The best-selling husband and wife team of David Soman and Jacky Davis share a peek behind the scenes of the eighth book in their beloved Ladybug Girl series, Ladybug Girl and the Best Ever Playdate.
Tad the tadpole’s dad is a phenomenal frog. With large, noisy Dad as inspiration, Tad learns to sing loudly (especially early in the morning), swim fast and snap up flies with his sticky tongue. Tad follows Dad everywhere, preferring Dad’s lily pad to his own cozy pondweeds. But as Tad grows from happy tadpole to spirited frog, Dad’s lily pad gets smaller, as does Dad’s patience for sleepless nights.
Twelve-year-old Mel isn’t expecting Christmas to be exciting. His family life has recently come apart, so he and two other classmates are spending the holidays at their posh boarding school, where they’re known as “the Left Behinds.” When a history teacher escorts the trio to a Christmas Day re-enactment of Washington’s crossing of the Delaware, things go strangely haywire, and Mel, Bev and Brandon inexplicably find themselves thrust back in time to December 25, 1776.
If you ever find yourself wanting to explain to a child what the phrase “snowball effect” means, pick up a copy of David Mackintosh’s Lucky to aid your cause.
These days it seems dogs are everywhere. We have dog detectives (Spencer Quinn’s delightful Chet and Bernie mystery series for adults), lost dogs (Chris Raschka’s Caldecott-winning A Ball for Daisy) and even, apparently, dogs with blogs. So, do kids (and adults) need another dog book? The answer, as any dog lover will tell you, is a resounding yes, especially when the book is created by the talented David Ezra Stein, who won a Caldecott Honor for Interrupting Chicken.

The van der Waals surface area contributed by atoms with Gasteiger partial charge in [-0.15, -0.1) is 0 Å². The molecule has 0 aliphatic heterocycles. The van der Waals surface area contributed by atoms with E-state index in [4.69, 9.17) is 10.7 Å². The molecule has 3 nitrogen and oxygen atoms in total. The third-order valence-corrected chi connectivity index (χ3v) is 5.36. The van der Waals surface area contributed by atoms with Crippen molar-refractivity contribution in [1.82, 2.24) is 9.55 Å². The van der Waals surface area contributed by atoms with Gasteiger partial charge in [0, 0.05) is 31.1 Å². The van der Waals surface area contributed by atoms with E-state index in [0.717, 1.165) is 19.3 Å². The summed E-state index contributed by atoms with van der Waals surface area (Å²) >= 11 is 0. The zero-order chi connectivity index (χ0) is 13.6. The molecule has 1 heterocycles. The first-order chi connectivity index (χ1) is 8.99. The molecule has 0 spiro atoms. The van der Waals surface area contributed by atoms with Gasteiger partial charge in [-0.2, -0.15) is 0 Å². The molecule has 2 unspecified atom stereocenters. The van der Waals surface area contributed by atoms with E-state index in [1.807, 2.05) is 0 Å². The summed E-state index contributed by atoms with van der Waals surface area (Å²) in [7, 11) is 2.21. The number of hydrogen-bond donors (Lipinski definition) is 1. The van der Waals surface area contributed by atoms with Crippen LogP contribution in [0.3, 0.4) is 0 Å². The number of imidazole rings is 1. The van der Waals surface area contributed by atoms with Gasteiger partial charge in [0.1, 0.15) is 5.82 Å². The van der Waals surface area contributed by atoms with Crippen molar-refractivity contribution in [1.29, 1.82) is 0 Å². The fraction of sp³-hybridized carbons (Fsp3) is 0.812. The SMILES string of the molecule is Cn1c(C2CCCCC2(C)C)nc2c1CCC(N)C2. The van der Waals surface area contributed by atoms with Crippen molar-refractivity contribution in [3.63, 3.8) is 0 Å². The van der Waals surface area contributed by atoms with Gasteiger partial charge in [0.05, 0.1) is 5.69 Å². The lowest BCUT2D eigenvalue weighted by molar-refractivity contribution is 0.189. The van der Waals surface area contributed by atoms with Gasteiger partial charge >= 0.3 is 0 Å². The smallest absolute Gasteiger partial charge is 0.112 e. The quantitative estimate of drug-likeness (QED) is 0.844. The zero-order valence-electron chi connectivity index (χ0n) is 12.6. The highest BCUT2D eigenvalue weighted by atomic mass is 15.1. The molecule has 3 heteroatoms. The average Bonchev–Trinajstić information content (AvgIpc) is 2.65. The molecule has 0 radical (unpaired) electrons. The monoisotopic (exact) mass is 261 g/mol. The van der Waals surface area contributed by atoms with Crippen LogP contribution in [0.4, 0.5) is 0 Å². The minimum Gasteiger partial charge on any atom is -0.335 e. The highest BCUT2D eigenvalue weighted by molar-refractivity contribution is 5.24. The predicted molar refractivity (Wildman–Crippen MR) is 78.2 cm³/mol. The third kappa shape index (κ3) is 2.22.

The co-creator of the best-selling Ladybug Girl series brings readers an entertaining tale of sibling camaraderie, starring three bears who live by the sea. Their story, a classic hero’s journey (home, adventure and home again), is one of excitement, danger, a little bit of mischief and lots of understated humor.
“Your father doesn’t have any enemies. He’s an accountant.” Daniel Pratzer’s mom couldn’t be more wrong about her mild-mannered, potbellied husband.
Cy Williams is not a slave, but his life is far from his own. Growing up in Georgia in the 1890s, he knows that the cruel white plantation owner his father works for could throw him in jail or even kill him in a second.
It’s a tried-and-true storytelling adage: Show, don’t tell. The wordless picture books featured here follow that advice in literal fashion. Plot points are laid out and events unfold via pictures alone. As a result, each book reveals something new about the possibilities of storytelling and the ways in which the pieces of a narrative fit together, all without the typical verbal...
Readers have come to expect the unexpected from David Almond, the acclaimed winner of the 2010 Hans Christian Andersen Award. His latest book—the story of a boy whose uncle turns their home into a fish factory—is no exception. Stanley Potts is happy enough to live with his Uncle Ernie and Aunt Annie after his parents die, that is, until Uncle Ernie begins making more and more...